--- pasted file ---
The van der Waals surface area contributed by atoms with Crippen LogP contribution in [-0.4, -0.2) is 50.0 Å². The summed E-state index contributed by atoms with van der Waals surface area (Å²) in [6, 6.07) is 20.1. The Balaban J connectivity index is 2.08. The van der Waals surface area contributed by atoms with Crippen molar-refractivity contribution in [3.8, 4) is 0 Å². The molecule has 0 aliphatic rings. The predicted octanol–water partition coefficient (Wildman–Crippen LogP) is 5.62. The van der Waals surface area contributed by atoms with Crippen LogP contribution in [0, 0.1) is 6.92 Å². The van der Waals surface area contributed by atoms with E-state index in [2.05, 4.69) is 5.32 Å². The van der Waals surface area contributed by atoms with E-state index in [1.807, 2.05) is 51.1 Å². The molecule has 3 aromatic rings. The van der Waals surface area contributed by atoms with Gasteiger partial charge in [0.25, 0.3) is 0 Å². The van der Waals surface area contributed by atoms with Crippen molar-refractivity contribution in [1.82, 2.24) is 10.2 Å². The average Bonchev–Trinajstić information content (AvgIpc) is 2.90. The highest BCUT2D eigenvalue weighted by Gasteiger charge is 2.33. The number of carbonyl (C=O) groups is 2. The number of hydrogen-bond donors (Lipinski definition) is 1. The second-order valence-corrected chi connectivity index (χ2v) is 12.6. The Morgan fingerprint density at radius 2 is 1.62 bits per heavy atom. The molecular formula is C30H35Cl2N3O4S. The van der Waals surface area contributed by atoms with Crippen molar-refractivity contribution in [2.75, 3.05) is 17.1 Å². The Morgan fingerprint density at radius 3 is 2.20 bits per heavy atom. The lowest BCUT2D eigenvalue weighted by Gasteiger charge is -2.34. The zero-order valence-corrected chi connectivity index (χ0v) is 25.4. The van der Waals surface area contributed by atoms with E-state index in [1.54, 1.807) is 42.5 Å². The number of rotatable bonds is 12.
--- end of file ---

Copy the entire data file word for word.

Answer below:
The van der Waals surface area contributed by atoms with Crippen LogP contribution in [-0.4, -0.2) is 50.0 Å². The summed E-state index contributed by atoms with van der Waals surface area (Å²) in [6, 6.07) is 20.1. The Balaban J connectivity index is 2.08. The van der Waals surface area contributed by atoms with Crippen molar-refractivity contribution in [3.8, 4) is 0 Å². The molecule has 0 aliphatic rings. The predicted octanol–water partition coefficient (Wildman–Crippen LogP) is 5.62. The van der Waals surface area contributed by atoms with Crippen LogP contribution in [0, 0.1) is 6.92 Å². The van der Waals surface area contributed by atoms with E-state index in [2.05, 4.69) is 5.32 Å². The van der Waals surface area contributed by atoms with E-state index in [1.807, 2.05) is 51.1 Å². The molecule has 3 aromatic rings. The van der Waals surface area contributed by atoms with Gasteiger partial charge in [0.25, 0.3) is 0 Å². The van der Waals surface area contributed by atoms with Crippen molar-refractivity contribution in [1.82, 2.24) is 10.2 Å². The average Bonchev–Trinajstić information content (AvgIpc) is 2.90. The highest BCUT2D eigenvalue weighted by Gasteiger charge is 2.33. The number of carbonyl (C=O) groups is 2. The number of hydrogen-bond donors (Lipinski definition) is 1. The second-order valence-corrected chi connectivity index (χ2v) is 12.6. The Morgan fingerprint density at radius 2 is 1.62 bits per heavy atom. The molecular formula is C30H35Cl2N3O4S. The van der Waals surface area contributed by atoms with Crippen molar-refractivity contribution in [2.75, 3.05) is 17.1 Å². The Morgan fingerprint density at radius 3 is 2.20 bits per heavy atom. The lowest BCUT2D eigenvalue weighted by Gasteiger charge is -2.34. The zero-order valence-corrected chi connectivity index (χ0v) is 25.4. The van der Waals surface area contributed by atoms with E-state index in [1.54, 1.807) is 42.5 Å². The number of rotatable bonds is 12.